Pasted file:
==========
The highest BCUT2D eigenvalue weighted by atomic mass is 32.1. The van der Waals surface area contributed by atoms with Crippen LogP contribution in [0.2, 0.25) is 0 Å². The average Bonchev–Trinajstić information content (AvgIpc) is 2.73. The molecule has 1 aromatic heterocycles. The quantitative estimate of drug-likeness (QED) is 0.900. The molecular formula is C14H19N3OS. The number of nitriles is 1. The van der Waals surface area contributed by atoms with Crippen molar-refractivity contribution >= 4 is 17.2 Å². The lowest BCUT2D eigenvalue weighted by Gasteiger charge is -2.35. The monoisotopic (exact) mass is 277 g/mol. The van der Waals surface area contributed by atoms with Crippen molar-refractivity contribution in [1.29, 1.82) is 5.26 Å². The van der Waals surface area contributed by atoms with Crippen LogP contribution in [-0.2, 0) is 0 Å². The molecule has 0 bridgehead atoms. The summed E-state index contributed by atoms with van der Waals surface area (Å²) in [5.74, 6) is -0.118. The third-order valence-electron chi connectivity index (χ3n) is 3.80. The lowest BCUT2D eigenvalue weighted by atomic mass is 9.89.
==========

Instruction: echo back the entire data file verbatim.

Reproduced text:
The highest BCUT2D eigenvalue weighted by atomic mass is 32.1. The van der Waals surface area contributed by atoms with Crippen LogP contribution in [0.2, 0.25) is 0 Å². The average Bonchev–Trinajstić information content (AvgIpc) is 2.73. The molecule has 1 aromatic heterocycles. The quantitative estimate of drug-likeness (QED) is 0.900. The molecular formula is C14H19N3OS. The number of nitriles is 1. The van der Waals surface area contributed by atoms with Crippen molar-refractivity contribution >= 4 is 17.2 Å². The lowest BCUT2D eigenvalue weighted by Gasteiger charge is -2.35. The monoisotopic (exact) mass is 277 g/mol. The van der Waals surface area contributed by atoms with Crippen molar-refractivity contribution in [1.29, 1.82) is 5.26 Å². The van der Waals surface area contributed by atoms with Crippen LogP contribution in [-0.2, 0) is 0 Å². The molecule has 0 bridgehead atoms. The summed E-state index contributed by atoms with van der Waals surface area (Å²) in [5.74, 6) is -0.118. The third-order valence-electron chi connectivity index (χ3n) is 3.80. The lowest BCUT2D eigenvalue weighted by atomic mass is 9.89.